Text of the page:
Sunday, July 5, 2009

'The Model As Muse' at the Metropolitan Museum of Art

'The Model as Muse' show at the Metropolitan Museum of Art felt like an air mattress of an exhibition, sustaining a large body for a long period of time but eventually collapsing in upon itself. I know something about air mattresses, having slept on them enough what with my peripatetic life and having patched them up with duct tape.

Saying that, I must also say that I love looking at beautiful people and beautiful photographs and there's enough on hand to keep you entertained. I even passed by a Paris 'Vogue' cover of Janice Dickinson from 1979. Now thirty years later, she's been kicked off Celebrity Island (NBC's "I'm a Celebrity Get Me Out of Here!").

What did interest me was seeing the chronology of fashion images from the 1940s to the present; from Dovima and Suzy Parker to Penelope Tree to Twiggy to Cheryl Tiegs to Lauren Hutton to Christy Turlington to Gemma Ward to Natalia Vodianova. From one decade to the next you see how not only the clothes changes but the bodies upon which they hang. Faces and bodies like bathing suits go in and out of fashion.

The exhibition is called 'The Model As Muse' and what with the extensive holdings of the Metropolitan Museum of Art, I would have loved to have seen how the idea of Muse has influenced painters, as well as photographers, across the ages. I'm very curious as to

"what makes a muse?"

Why does a subject attract the attention of the artist and compels the artist to then transfer his feelings on to a canvas, or today, an inkjet print? Is it sex? Is it love?

Sex is easier to understand. We all know the sensation of being caught in a hormonal tide and cast upon exhausted on a beach only to then be yanked back out to sea. Even the photographer with as much creativity as one of those salt crystals in the ocean, still has the impulse and energy to keep pushing the shutter button on his/her camera when confronted with a groin stirring man or woman.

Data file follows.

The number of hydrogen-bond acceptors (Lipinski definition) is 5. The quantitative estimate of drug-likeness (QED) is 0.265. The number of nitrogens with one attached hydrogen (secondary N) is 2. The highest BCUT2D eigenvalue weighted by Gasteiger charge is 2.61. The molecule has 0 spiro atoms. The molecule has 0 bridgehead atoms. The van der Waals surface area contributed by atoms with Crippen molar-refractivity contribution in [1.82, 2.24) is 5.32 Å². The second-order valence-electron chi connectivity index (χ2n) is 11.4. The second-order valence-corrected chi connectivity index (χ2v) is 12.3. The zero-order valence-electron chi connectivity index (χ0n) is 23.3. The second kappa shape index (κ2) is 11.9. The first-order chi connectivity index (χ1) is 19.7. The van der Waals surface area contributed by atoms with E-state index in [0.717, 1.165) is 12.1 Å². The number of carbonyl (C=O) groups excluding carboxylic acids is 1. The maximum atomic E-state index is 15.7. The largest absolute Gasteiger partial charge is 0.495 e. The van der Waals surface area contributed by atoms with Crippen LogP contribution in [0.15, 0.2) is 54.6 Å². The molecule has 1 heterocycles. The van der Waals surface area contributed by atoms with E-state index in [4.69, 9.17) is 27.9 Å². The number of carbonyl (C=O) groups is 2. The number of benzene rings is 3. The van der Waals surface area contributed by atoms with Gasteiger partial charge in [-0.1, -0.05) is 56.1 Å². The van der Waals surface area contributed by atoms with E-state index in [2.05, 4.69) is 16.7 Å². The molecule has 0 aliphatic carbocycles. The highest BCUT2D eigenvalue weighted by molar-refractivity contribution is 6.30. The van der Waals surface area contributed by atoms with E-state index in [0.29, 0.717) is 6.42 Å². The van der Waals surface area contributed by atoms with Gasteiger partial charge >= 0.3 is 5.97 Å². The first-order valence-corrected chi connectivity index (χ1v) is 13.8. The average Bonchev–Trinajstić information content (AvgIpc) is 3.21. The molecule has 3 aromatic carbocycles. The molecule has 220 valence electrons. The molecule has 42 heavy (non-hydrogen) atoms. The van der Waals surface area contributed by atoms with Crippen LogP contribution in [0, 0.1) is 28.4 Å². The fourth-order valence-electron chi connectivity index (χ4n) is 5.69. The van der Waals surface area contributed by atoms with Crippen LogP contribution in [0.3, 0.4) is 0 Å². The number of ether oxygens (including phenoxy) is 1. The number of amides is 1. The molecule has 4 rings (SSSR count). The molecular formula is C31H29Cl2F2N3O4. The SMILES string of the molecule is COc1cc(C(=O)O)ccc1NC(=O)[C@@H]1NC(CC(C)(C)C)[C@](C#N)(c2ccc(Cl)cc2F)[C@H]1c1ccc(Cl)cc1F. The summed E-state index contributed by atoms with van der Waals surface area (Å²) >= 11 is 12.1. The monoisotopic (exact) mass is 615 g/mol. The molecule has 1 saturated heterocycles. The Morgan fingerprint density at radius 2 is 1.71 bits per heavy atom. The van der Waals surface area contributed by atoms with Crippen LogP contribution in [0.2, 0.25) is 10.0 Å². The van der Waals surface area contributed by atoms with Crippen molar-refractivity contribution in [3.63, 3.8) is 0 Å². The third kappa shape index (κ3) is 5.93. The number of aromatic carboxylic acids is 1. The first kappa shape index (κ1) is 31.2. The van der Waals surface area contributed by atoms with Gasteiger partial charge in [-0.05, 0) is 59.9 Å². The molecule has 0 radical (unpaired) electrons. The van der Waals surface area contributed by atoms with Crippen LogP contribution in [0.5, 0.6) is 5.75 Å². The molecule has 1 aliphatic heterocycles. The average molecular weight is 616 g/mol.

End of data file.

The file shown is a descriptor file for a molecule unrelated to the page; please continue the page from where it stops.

Beauty is also easier to understand. A genetically blessed man or woman is like a television in a crowded bar, even if the sound is off everyone still keeps looking.

But a part from sex and beauty, what then?

For the last fifteen years, I've continued to photograph my niece in Kentucky. She has fascinated me, entertained me, provoked me in so many ways that I can't not turning my lens in her direction. Even when she's not doing anything I find her interesting. From year to year, from childhood to adolesence to young womanhood, she has continued to engage me.

Yes, I understand that love can be a great motivator, but love per se, doesn't necessarily make a great image nor does it make someone compelling in a print or a painting. My niece was never a quiet breeze ruffling the curtains in the window, she has always been the strong wind that knocks open the front door.

It is a question that I continue to ponder even as I continue to photograph her.

1 comment:

Tema said...

I liked contemplating your questions while I read this post. Certainly, what makes me want to photograph a subject isn't necessarily a desire for love and sex, but perhaps in some cases, a subject might compel me to think about love and sexuality.

I think your fascination with your niece as a subject is interesting, especially, in contrast or conjunction with your attraction to photographing beautiful men.